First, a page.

PASOK ( Panhellenic Socialist Movement)


Politics and government of Greece

The Panhellenic Socialist Movement, better known as PASOK (Greek: Πανελλήνιο Σοσιαλιστικό Κίνημα, Panellinio Sosialistiko Kinima, ΠΑΣΟΚ), is a Greek social democratic political party. In the 1980s, the PASOK was the first socialist government in Greece since the start of the Cold War, and ruled Greece for most of the 1980s and '90s. PASOK lost office at the March 7, 2004, Greek elections.

Andreas Papandreou, 3 September 1974, foundation and declaration of PASOK

PASOK was established on September 3, 1974 following the fall of the Greek military regime and the restoration of democracy. Its founder was Andreas Papandreou, the son of the late Greek liberal leader George Papandreou. Its founding principle were "National Independence, Popular Sovereignty, Social Emancipation, Democratic Process."

At the November 1974 elections PASOK received 13.5% of the vote and won 15 seats (out of 300), coming third behind the conservative New Democracy party of Konstantinos Karamanlis and the liberals of George Mavros. At the November 1977 elections, however, PASOK eclipsed the liberals, doubled its percentage of the vote and won 92 seats, becoming the official opposition.

In October 1981 PASOK won national elections with 48% of the vote, and capturing 173 seats and forming the first socialist government in the history of Greece. Although Papandreou had campaigned on opposition to Greek membership of NATO and the European Economic Community, he gradually changed his policy towards both institutions.

In 1985 the PASOK government revised the Greek Constitution to remove most powers from the President and to give wider authority to the Prime Minister and the Executive Government. Many other sweeping social reforms were carried out[citation needed]. At the June 1985 elections PASOK got 45% of the vote and won 161 seats, thus securing a stable parliamentary majority. In June 1989, however, the PASOK vote fell to 40%, with opposing New Democracy at 46% of the popular vote. PASOK had changed the electoral law a year before elections, in order to require a higher-than-50% majority to form government, so the legislature was deadlocked. Another election in November produced the same result. After a prolonged political crisis, a third election in April 1990 brought New Democracy back to power, although its 7% advantage in popular vote, amounted to a very slight majority of only one MP out of 300.

In opposition PASOK underwent a leadership crisis when Papandreou was prosecuted over his alleged involvement in the Bank of Crete scandal. He was eventually acquitted, and at the October 1993 elections came back to power. His re-election was considered by many a vote of confidence of the public against his prosecution. In 1995, however, Papandreou's health began to deteriorate and PASOK was racked with leadership conflicts.

In January 1996 Papandreou was forced to retire after a protracted three-month long hospitalization, during which he kept prime ministership (he eventually died six months later). He was succeeded by Costas Simitis, the candidate of the modernising, pro-European wing of PASOK, who won an internal vote against Akis Tsohatzopoulos, a Papandreou confidant. Right after his election Simitis faced the biggest crisis in Greek politics for over 20 years, the Imia conflict. Simitis was criticized for his soft stance against Turkey and especially for thanking in public the American intervention.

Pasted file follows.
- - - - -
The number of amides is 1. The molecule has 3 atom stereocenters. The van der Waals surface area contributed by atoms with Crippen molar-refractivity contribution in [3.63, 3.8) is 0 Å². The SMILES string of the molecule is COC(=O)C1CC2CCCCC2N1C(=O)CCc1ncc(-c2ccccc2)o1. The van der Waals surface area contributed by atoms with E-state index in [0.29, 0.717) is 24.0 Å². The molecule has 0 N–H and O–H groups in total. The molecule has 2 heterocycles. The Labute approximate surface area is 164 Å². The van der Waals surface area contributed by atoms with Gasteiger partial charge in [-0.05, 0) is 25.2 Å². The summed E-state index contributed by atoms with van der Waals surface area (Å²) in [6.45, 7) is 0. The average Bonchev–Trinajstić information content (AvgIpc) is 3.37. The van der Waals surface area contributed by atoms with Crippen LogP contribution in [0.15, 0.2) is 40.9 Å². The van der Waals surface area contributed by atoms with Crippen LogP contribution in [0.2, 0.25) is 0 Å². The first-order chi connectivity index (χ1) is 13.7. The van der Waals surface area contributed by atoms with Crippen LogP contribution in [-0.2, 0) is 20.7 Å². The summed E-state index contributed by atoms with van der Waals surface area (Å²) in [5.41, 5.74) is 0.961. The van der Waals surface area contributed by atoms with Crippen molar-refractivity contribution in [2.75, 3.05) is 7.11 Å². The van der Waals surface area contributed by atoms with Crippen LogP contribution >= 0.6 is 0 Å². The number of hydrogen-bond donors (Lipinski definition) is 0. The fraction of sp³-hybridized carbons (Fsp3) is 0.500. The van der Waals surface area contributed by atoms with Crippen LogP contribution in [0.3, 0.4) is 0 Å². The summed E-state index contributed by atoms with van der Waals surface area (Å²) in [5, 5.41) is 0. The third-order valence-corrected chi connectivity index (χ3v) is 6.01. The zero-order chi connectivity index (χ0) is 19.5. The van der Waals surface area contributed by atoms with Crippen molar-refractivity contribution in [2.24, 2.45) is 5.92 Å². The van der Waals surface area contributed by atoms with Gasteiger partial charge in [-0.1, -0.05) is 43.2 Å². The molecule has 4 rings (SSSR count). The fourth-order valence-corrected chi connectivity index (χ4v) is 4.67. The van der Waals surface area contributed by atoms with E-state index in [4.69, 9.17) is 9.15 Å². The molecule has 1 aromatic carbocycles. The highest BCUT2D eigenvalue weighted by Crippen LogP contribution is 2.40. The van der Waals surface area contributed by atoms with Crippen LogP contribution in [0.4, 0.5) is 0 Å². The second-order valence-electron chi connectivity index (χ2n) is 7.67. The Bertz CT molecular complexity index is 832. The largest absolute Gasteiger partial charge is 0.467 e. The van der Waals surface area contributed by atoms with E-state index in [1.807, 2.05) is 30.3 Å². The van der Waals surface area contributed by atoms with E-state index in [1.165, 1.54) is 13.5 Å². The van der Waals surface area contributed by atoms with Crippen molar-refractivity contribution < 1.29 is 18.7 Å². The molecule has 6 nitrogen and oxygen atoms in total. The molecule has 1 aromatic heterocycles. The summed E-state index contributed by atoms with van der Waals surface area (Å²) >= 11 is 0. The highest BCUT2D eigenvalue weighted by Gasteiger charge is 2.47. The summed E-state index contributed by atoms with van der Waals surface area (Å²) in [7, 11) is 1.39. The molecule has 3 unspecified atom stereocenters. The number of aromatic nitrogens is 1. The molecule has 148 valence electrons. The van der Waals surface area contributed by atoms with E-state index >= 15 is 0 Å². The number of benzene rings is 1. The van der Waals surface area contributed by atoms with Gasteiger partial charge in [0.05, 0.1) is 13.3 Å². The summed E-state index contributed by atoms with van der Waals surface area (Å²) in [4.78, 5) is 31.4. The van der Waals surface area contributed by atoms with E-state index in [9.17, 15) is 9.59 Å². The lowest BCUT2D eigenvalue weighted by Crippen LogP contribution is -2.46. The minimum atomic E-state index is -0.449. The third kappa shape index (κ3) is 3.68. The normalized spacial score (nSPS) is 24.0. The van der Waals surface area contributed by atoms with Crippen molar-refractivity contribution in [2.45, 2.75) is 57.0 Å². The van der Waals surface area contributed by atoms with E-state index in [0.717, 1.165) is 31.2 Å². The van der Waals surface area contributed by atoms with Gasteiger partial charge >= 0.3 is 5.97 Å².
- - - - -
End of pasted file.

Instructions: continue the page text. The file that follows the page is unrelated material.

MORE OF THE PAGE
Although the Imia incident somehow tarnished his image, the country's economic prosperity and his matter-of-fact administration won him the September 1996 general election, Under Simitis' leadership, PA.SO.K. had two major successes: In September 1997 Greece won the right to stage the 2004 Olympic Games and later it was confirmed that the country would be included in the Euro-zone. Simitis won another term in April 2000, winning 43.8% of the vote and 158 seats: a substantial achievement for a party which had been in power almost continuously for nearly 20 years.

In 2000, after the assassination of Brigadier Saunders by the terrorist group 17 November (17N), and especially with the forthcoming Athens Olympics being a major terrorist target, unprecedented pressure was exerted on the PASOK authorities to terminate this organisation. Much of the western media had gone as far as accusing PASOK of colluding with the terrorists. The government intensified their efforts and finally, with a string of events starting at June 29, 2002, 17N members were captured and tried.

Nevertheless, PASOK was losing his traditional appeal to the Greek lower and middle classes. In order to revitalize PASOK's chances for the next elections, Costas Simitis January 7, 2004 announced his resignation as leader of PASOK. He was succeeded by George Papandreou, son of Andreas Papandreou. PASOK hoped that Papandreou could reverse the slide in the opinion polls which saw the opposition New Democracy party under Costas Caramanlis 7% ahead at the start of the year.

But although Papandreou reduced ND's lead in the polls to 3%, he was unable to reverse the view of a majority of Greek voters that PASOK had been in power too long and had grown lazy and corrupt. ND had a comfortable win at the March 7 elections, placing PASOK in opposition after eleven years in office.

Shortly after, ND did a financial audit and went on to accuse PASOK of having falsified Greece's macroeconomic statistics, on the basis of which the European institutions accepted Greece to join the Euro zone.

PASOK is a member of the Party of European Socialists and the Socialist International. In the European Parliament it has 8 out of 24 Greek MEPs.

On 31 January 2006, George Papandreou was elected President of the Socialist International, the worldwide organisation of social democratic, socialist and labour parties.



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